Previous to the integration of li-ion batteries in different applications, the batterie cells have to be fully characterized to assess their ability to deliver the desired power and energy over the cell’s lifetime. Here, one of the major challenges is to achieve this characterization within a short test time and with high prediction and accuracy. On this account, accelerated aging tests are conducted, which use, among others, high charge and discharge currents. While cycling cells with accelerated aging tests, the distribution of lithium was observed to become inhomo-geneous with increasing test cycles. This inhomogeneity entails a reversible capacity loss reaching the voltage limits earlier, and, while keeping on cycling, can be a precursor for lithium plating. In the end, this leads to a significant and undesired overestimation of the cell’s aging.
In previous studies, an inhomogenization of the lithium distribution was observed for com-pressed cells (10.1016/j.est.2020.101529), and those with limited space (10.1016/j.jpow-sour.2013.09.143), at lower and higher SOC levels with a strong pressure gradient. The neg-ative effect on the capacity was shown to be reversible (10.1016/j.est.2019.01.004.). In another study of an uncompressed cell, no such inhomogenization was observed (10.1016/j.jpow-sour.2013.03.045, 10.1016/j.est.2020.101529).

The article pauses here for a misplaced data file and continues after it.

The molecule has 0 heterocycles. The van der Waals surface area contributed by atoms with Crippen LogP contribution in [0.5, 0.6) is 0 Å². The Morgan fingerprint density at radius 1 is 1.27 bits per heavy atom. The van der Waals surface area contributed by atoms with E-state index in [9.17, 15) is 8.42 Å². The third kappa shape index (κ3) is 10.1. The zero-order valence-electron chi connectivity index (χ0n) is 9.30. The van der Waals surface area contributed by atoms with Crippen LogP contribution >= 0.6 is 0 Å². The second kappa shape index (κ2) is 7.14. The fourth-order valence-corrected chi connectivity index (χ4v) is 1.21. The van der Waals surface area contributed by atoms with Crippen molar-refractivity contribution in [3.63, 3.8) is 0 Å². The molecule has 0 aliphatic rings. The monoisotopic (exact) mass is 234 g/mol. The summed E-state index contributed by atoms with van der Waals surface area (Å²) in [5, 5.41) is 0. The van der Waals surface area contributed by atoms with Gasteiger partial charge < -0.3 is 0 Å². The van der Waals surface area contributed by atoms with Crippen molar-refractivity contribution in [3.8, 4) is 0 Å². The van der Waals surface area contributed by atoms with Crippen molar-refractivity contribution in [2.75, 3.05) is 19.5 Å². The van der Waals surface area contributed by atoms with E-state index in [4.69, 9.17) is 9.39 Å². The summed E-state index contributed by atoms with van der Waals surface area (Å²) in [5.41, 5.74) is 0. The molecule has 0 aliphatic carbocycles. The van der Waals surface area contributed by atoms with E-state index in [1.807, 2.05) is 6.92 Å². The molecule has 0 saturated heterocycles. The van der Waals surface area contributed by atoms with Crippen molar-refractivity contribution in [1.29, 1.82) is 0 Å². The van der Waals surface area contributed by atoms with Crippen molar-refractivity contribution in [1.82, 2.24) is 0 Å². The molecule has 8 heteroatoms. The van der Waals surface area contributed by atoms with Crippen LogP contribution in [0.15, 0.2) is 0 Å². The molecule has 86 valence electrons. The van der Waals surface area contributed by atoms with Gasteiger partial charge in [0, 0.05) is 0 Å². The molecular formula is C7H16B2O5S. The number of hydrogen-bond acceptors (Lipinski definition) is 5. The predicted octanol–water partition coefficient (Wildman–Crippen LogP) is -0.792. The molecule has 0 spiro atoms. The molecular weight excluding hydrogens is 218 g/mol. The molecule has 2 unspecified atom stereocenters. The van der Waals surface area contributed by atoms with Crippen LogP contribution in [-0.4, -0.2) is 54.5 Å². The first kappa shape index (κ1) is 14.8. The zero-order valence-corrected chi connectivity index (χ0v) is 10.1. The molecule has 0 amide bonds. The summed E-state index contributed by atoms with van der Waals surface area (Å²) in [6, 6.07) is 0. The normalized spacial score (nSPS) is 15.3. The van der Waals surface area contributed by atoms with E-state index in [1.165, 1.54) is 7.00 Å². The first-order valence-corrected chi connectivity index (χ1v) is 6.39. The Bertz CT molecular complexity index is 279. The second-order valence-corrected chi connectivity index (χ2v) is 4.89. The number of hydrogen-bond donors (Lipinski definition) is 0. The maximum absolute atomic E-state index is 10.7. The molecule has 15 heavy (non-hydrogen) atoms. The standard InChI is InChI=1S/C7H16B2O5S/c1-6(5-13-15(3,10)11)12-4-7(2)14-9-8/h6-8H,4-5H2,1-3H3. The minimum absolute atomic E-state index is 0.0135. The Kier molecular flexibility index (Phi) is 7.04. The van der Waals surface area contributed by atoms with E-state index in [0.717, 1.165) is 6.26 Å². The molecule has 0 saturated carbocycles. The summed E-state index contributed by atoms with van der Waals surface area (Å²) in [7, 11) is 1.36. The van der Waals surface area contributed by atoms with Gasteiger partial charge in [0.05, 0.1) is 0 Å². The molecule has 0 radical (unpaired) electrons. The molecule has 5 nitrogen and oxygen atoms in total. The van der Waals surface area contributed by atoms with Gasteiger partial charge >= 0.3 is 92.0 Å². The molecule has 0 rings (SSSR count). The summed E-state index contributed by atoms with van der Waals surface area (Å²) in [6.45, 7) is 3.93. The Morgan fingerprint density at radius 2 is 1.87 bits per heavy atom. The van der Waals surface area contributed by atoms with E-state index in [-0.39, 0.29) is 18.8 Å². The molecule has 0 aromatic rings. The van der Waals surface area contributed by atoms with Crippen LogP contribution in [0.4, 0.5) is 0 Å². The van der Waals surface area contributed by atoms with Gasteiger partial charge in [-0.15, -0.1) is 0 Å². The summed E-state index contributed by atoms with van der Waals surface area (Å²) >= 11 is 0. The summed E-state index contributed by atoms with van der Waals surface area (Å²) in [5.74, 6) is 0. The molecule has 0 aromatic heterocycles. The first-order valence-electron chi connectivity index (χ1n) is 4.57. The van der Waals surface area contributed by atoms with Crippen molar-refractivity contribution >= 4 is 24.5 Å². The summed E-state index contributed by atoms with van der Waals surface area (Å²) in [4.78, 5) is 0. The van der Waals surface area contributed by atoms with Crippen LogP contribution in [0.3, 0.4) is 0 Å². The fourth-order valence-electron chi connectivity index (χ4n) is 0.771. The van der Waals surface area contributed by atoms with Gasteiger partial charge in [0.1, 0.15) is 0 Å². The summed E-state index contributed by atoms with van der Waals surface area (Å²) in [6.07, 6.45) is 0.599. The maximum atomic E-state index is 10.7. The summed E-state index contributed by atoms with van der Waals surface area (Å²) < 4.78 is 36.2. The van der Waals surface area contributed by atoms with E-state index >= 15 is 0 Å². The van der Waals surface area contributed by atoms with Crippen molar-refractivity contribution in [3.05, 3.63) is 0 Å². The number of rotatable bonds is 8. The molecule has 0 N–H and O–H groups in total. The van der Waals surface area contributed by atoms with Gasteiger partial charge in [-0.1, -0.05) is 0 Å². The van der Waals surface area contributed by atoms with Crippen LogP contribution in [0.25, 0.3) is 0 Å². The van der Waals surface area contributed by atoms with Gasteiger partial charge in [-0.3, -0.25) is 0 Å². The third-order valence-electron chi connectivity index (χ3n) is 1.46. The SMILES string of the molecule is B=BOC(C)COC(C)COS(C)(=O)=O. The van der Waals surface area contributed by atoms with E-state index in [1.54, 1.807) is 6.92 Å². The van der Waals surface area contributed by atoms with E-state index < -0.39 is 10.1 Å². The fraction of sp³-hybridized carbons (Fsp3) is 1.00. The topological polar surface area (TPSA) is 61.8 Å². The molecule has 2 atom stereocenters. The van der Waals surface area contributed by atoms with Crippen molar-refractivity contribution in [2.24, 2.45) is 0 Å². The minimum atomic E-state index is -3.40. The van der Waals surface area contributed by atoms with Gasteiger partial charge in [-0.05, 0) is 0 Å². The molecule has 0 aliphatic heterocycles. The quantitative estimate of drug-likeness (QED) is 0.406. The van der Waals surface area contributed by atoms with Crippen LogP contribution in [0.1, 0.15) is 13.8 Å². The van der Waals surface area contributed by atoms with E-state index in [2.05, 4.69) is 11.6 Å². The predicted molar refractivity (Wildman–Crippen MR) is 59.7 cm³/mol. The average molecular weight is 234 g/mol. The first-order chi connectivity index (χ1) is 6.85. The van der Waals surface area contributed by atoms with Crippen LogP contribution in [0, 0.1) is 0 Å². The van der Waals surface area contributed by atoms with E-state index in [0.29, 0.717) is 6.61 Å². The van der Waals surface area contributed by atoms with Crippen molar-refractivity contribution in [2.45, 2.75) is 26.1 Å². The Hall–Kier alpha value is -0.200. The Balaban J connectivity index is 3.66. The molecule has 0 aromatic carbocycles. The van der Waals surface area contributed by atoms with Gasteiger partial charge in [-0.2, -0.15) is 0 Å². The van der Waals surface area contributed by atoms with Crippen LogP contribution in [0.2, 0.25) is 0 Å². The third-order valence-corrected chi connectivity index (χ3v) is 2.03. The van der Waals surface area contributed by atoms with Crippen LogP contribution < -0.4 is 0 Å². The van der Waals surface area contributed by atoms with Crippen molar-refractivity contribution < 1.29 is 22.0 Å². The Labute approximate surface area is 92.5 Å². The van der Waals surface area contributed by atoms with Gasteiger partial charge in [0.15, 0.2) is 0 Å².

This poster motivates a thorough investigation of the impact of mechanical compression on the lithium distribution within the cell, and thus, on the recoverable capacity of cells for accel-erated aging tests. We used a self-designed holder for the compression of a pouch NMC cell, with which different types of mechanical stress are investigated by varying the spring constants and off-set forces. The inhomogeneities are assessed by evaluating peak sharpness of differ-ential voltage analyses. In this manner, we fill the scientific gap between fully constrained and unconstrained cells and give insights in the origin of those inhomogeneities and how they can be avoided.